#### Transcript Partly nested ANOVA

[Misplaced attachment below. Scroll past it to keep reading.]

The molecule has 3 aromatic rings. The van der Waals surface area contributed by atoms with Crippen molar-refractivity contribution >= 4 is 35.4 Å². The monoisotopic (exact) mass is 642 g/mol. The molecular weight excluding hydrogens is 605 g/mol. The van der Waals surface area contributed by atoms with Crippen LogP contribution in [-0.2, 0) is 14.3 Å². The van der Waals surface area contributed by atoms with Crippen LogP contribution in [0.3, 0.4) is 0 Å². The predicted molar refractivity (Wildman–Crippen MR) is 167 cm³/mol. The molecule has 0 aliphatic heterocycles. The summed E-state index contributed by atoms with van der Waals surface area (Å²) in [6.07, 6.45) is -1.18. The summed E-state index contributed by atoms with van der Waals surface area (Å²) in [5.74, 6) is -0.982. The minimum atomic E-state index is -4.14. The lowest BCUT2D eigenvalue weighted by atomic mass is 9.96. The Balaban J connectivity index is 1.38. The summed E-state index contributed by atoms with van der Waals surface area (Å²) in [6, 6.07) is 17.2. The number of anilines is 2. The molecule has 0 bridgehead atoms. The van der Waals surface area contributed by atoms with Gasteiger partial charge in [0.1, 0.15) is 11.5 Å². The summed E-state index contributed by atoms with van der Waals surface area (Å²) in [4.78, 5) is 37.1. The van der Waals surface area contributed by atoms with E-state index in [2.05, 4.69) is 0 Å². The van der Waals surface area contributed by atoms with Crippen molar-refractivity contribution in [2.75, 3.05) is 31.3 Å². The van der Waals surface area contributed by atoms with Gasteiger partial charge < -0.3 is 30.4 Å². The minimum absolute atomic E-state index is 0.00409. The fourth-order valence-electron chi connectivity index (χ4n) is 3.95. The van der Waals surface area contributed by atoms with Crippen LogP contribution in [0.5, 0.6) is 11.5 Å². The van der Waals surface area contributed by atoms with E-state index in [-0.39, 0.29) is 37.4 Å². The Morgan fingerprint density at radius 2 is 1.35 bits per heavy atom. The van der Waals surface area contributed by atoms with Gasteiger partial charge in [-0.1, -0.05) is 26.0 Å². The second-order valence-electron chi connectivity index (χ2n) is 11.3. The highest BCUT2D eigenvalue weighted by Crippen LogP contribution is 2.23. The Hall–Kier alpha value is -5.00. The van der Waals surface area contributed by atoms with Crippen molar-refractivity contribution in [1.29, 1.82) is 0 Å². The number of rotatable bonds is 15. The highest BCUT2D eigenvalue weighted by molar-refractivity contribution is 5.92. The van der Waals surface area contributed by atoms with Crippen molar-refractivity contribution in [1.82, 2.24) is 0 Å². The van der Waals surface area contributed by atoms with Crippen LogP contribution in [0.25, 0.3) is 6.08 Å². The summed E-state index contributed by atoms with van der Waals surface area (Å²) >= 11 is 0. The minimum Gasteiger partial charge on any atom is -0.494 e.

Experimental design and analysis Partly nested designs Copyright, Gerry Quinn & Mick Keough, 1998 Please do not copy or distribute this file without the authors’ permission Partly nested designs • Designs with 3 or more factors • Factor A and C crossed • Factor B nested within A, crossed with C Split-plot designs • Units of replication different for different factors • Factor A: – units of replication termed “plots” – factor B nested within A • Factor C: – units of replication termed subplots within each plot Colonisation by stream insects • Colonisation of stream insects to stones • Effects of algal cover: – No algae, half algae, full algae • 3 replicates for each algal treatment • Design options: – completely randomised – randomised block Completely randomised Rock with no algae Rock with half algae Rock with full algae Randomised block Rock with no algae Rock with half algae Rock with full algae Colonisation of stream insects • Colonisation of stream insects to rocks • Effects of algal cover – No algae, half algae, full algae • 3 replicates for each algal treatment • Effects of predation by fish – Caged vs cage controls • 3 replicates for each predation Completely randomised Uncaged Caged Rock with no algae Rock with half algae Rock with full algae ANOVA Source of variation df Caging Algae Caging x Algae (interaction) Residual 1 2 2 12 (stones within caging & algae) Total 17 Split-plot design • Factor A is caging: – fish excluded vs controls – applied to blocks = plots • Factor B is plots nested within A • Factor C is algal treatment – no algae, half algae, full algae – applied to stones = subplots within each plot Split plot Uncaged Caged Rock with no algae Rock with half algae Rock with full algae Advantages • Uses randomised block (= plot) design for factor C (algal treatment): – better if blocks (plots) explain variation in DV • More efficient: – only need cages over blocks (plots), not over individual stones Analysis of variance • Between plots variation: – Factor A fixed - one factor ANOVA using plot means – Factor B (plots) random - nested within A (Residual 1) • Within plots variation: – Factor C fixed – Interaction A * C fixed – Interaction B(A) * C (Residual 2) ANOVA Source of variation Between plots Caging Plots within caging (Residual 1) Within plots Algae Caging x Algae (interaction) Plots within caging x algae (Residual 2) Total df 1 4 2 2 8 17 ANOVA worked example Source of variation Between plots Caging Plots within caging df MS F P 1 4 1494.22 83.89 17.81 0.013 65.01 6.23 <0.001 0.023 Within plots Algae Caging x Algae Plots within caging x algae 2 2 247.39 23.72 12 3.81 Total 17 Westley (1993) Effects of infloresence bud removal on asexual investment in the Jeralusem artichoke: Populations 1 Genotypes within pops Treatments 2 3 4 1 2 3 4 5 C IR Genotypes = tubers from single individuals Treatments applied to different tubers from each genotype Westley (1993) Source of variation df Between plots (genotypes) Population Genotypes within population (Residual 1) 3 16 Within plots (genotypes) Treatment Population x Treatment (interaction) Genotypes within Population x Treatment (Residual 2) 16 Total 39 1 3 Repeated measures designs • Each whole plot is measured repeatedly under different treatments and/or times • Within plots factor is often time, or at least treatments applied through time • Plots termed “subjects” in repeated measures terminology • Groups x trials designs – Groups are between subjects factor – Trials are within subjects factor Cane toads and hypoxia • How do cane toads respond to conditions of hypoxia? • Two factors: – Breathing type • buccal vs lung breathers – O2 concentration • 8 different [O2] • 10 replicates per breathing type and [O2] combination Completely randomised design • 2 factor design (2 x 8) with 10 replicates – total number of toads = 160 • Toads are expensive – reduce number of toads? • Lots of variation between individual toads – reduce between toad variation? Repeated measures design Breathing Toad type 1 2 [O2] 3 4 5 Lung Lung ... Lung 1 2 ... 9 x x ... x x x ... x x x ... x x x ... x x x ... x x x ... x x x ... x x x ... x Buccal Buccal ... Buccal 10 12 ... 21 x x ... x x x ... x x x ... x x x ... x x x ... x x x ... x x x ... x x x ... x 6 7 8 ANOVA Source of variation df Between subjects (toads) Breathing type Toads within breathing type (Residual 1) 1 19 Within subjects (toads) [O2] Breathing type x [O2] Toads within Breathing type x [O2] (Residual 2) 133 Total 167 7 7 ANOVA toad example Source of variation df Between subjects (toads) Breathing type Toads (breathing type) 1 19 Within subjects (toads) [O2] Breathing type x [O2] Toads (Breathing type) x [O2] 7 7 133 Total 167 MS 39.92 6.93 F P 5.76 0.027 3.68 4.88 <0.001 8.05 10.69 <0.001 0.75 Partly nested ANOVA These are experimental designs where a factor is crossed with one factor but nested within another. A B(A) C Reps 1 2 3 1 2 3 4 5 6 7 8 9 1 2 3 1 2 3 n etc. etc. ANOVA table The ANOVA looks like: Source A B(A) C A*C B(A) * C df (p-1) p(q-1) (r-1) (p-1)(r-1) p(q-1)(r-1) Residual pqr(n-1) Linear model yijkl = m + ai + bj(i) + dk + adik + bj(i)dk + eijkl m ai bj(i) dk adik bj(i)dk eijkl grand mean (constant) effect of factor A effect of factor B nested w/i A effect of factor C interaction b/w A and C interaction b/w B(A) and C residual variation Assumptions • Normality of DV & homogeneity of variance: – affects between-plots (between-subjects) tests – boxplots, residual plots, variance vs mean plots etc. for average of within-plot (withinsubjects) levels • No “carryover” effects: – results on one subplot do not influence results one another subplot. – time gap between successive repeated measurements long enough to allow recovery of “subject” Sphericity of variancescovariances • Sphericity of variance-covariance matrix – variances of paired differences between levels of within-plots (or subjects) factor must be same and consistent between levels of between-plots (or subjects) factor – variance of differences between [O2] 1 and [O2] 2 = variance of differences between [O2] 2 and [O2] 2 = variance of differences between [O2] 1 and [O2] 3 etc. – important if MS B(A) x C is used as error terms for tests of C and A x C Sphericity (compound symmetry) • More likely to be met for split-plot designs – within plot treatment levels randomly allocated to subplots • More likely to be met for repeated measures designs – if order of within subjects treatments is randomised • Unlikely to be met for repeated measures designs when within subjects factor is time – order of time cannot be randomised ANOVA options • Standard univariate partly nested analysis – only valid if sphericity assumption is met – OK for most split-plot designs and some repeated measures designs • Adjusted univariate F tests for within-subjects factors and their interactions – conservative tests when sphericity is not met – Greenhouse-Geisser better than Huyhn-Feldt ANOVA options • Multivariate (MANOVA) tests for within subjects factors – treats responses from each subject as multiple DV’s in MANOVA – uses differences between successive responses – doesn’t require sphericity – sometimes more powerful than GG adjusted univariate, sometimes not – SYSTAT & SPSS automatically produce both Toad example Within subjects (toads) Source df [O2] 7 Breathing type x [O2] (interaction) 7 Toads within Breathing type x [O2] 133 Greenhouse-Geisser Epsilon: F 4.88 10.69 0.4282 Multivariate tests: Breathing type: PILLAI TRACE: df = 7,13, F = 14.277, p < 0.001 Breathing type x [O2] PILLAI TRACE: df = 7,13, F = 3.853, p = 0.017 P <0.001 <0.001 GG-P 0.004 <0.001 Kohout (1995) s o u r c e 1 2... s i n k ..10 DV = % greening of nodules per band Between plates: 2 species = Trifolium alexandrinum = T. resupinatum 6 treatments = PIBT - sink = PIT - BAP = etc. 3 replicate plates per species/treatment combination Within plates: 10 bands Source of variation df Between plots Species Treatment Species x Treatment Plates within Species & Treatment (Residual 1) 1 5 5 24 Within plots Band Band x Species Band x Treatment Band x Treatment x Species Plots within Species & Treatment x Band (Residual 2) 9 9 45 45 216 Total Lots Parkinson (1996) Billabong type Billabong Month Time of day Permanent Temporary Woodland 1 2 3 4 5 6 7 8 9 10 11 12 13 14 15 Nov Dec Jan Feb AM Billabong Billabong type Month and Time of day PM subjects between subjects within subjects Source of variation df Between subjects (bongs) Type Bongs within Type (Residual 1) 2 12 Within subjects (bongs) Month Type x Month Month x Bongs within Type (Residual 2) Time Type x Time Time x Bongs within Type (Residual 3) Month x Time Type x Month x Time Month x Time x Bongs within Type (Residual 4) 3 6 36 1 2 12 3 6 36